Consumer packaged goods—or, if you’re in the industry, CPG—are designed to fit a basic need. Consumers rely on them to quench thirst, satisfy hunger, or to cool off or warm up. In today’s market, ordinary people have the luxury to choose from products that go beyond meeting basic needs. You can choose from hundreds of beverages at the grocery store or grab a healthy snack on a road trip. And beyond that, we are increasingly given the option to support mission-driven brands when we shop for basic necessities.

To gain insight into the world of mission-driven CPG organizations, AmpliFi sat down for a conversation with Pacha Soap founder Andrew Vrbas. We tackle topics like the actual definition of a mission-driven CPG organization, how to build success, and how to understand your customers.

Check out the conversation below. Then, keep reading for more of our thoughts on mission-driven companies in the CPG space.

What it means to be mission-driven

When we say “mission-driven,” we mean companies that function in multi-layered ways: the company makes products that meet a basic need, while also working to benefit a social, environmental or other cause, which may or may not be related to the product itself.

In the case of Pacha Soap, they support clean water initiatives and hygiene education across the world. They achieve this while selling fun, colorful hygiene products you’ve probably seen during a grocery run to Whole Foods. They meet a need while furthering a cause.


Where mission-driven companies can go astray

Here’s where things can get tricky as a mission-driven company. As with any business, you have to earn the right for consumers to buy your products.

The hard truth about mission-driven companies is that very few consumers make purchases informed by moral principles. Buying ethically sourced and sustainable products is becoming a more popular spending habit for people, but it’s not a privilege everyone can afford.

So where does that leave you as someone who wants to start a mission-driven company?


Gaining an understanding of your customers

At the end of the day, business is all about making it so everyone benefits. Your customer’s needs are met by buying your product, you’re able to drive revenue. It’s important to truly understand that everyone has different reasons for making a purchase—especially now that we have so many brands to choose from, mission-driven or not. Understand what incentivizes people to shop, and meet them where they are without becoming too wrapped up in the mission of your business.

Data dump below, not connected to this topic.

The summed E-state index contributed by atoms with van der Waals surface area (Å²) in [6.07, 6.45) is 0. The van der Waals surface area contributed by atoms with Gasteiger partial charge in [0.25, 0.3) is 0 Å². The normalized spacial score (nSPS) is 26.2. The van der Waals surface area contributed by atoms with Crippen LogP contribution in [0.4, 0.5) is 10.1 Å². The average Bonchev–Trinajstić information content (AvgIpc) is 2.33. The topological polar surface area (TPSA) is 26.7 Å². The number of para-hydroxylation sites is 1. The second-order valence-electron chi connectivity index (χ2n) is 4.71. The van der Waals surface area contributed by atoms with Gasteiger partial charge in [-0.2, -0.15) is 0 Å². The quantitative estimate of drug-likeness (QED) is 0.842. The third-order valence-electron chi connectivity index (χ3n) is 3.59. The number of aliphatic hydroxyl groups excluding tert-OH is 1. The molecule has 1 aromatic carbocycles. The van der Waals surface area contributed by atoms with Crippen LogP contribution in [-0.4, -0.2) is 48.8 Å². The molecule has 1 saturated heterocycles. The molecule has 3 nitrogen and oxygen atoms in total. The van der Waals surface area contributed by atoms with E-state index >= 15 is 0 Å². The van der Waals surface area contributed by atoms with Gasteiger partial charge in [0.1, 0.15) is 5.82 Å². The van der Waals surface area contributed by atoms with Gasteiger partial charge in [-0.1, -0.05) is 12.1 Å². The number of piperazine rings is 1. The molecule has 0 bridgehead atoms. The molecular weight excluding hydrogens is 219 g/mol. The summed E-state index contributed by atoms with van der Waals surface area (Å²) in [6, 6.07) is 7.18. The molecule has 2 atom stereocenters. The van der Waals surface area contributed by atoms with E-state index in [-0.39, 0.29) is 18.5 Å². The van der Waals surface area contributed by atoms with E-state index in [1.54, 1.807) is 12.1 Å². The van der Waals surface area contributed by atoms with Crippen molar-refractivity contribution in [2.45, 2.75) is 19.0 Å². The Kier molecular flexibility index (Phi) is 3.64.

Some of the best environmentalists find their success by focusing on economic drivers as a way to add back to projects instead of seeing the economic system as the only problem. That’s not to say our economic systems are perfect—they’re not. But in order to succeed in your business or mission (or both), you need to understand how to work within the system to benefit everyone across the board.


Viewing every business as mission-driven

Today, we tend to think of businesses as mission-driven or not. We have labels like “social” or “impact” businesses—but in reality, every business has a mission. Every business makes an impact on the world or at least strives to. There is value in making the distinction that your business is solely concerned with profit. But business is all about matching incentives—knowing what people need and giving them options for purchasing.

Business is essentially all about solving problems. But with that said, there are no perfect people and no perfect businesses. There are always better ways of operating within economic systems.


The big idea: Two things can be true at the same time.

The most successful mission-driven companies do not have dual ways of thinking. They fulfill basic needs AND are mission-driven. The best way to affect change is to understand your customers and meet them where they are. Focusing on the small segment that is conscious about their spending is operating on an understanding of the market that’s not really grounded in reality.

There are ways to both further a good mission and provide a quality product. In the case of Andrew, he set out to create Pacha Soap with the mission to create more access to clean water. At the beginning of his own journey, he was focused on the company’s mission, not necessarily the product also being simply a way to keep good hygiene for the average consumer. Instead of viewing the soap bars as an agent of change, he had to come to the realization that many of his customers weren’t shopping to create change: they simply liked the look and smell of the product.


What this means for you and your mission

If your aspirations resemble those of Pacha Soap and other mission-driven CPG organizations, consider Andrew and others as your role models. Create positive change by ensuring you offer a high-quality product. When customers are ready to move beyond shopping for basic needs, they’ll be more open to learning about your mission, and you’ll quickly grow a loyal customer base that is enthusiastic about both your product and values.

Our parting advice is that you just can’t force this journey. But you can be good stewards. You don’t need to evangelize people in order to further a mission—you can simply get them excited about your product, and eventually, your cause.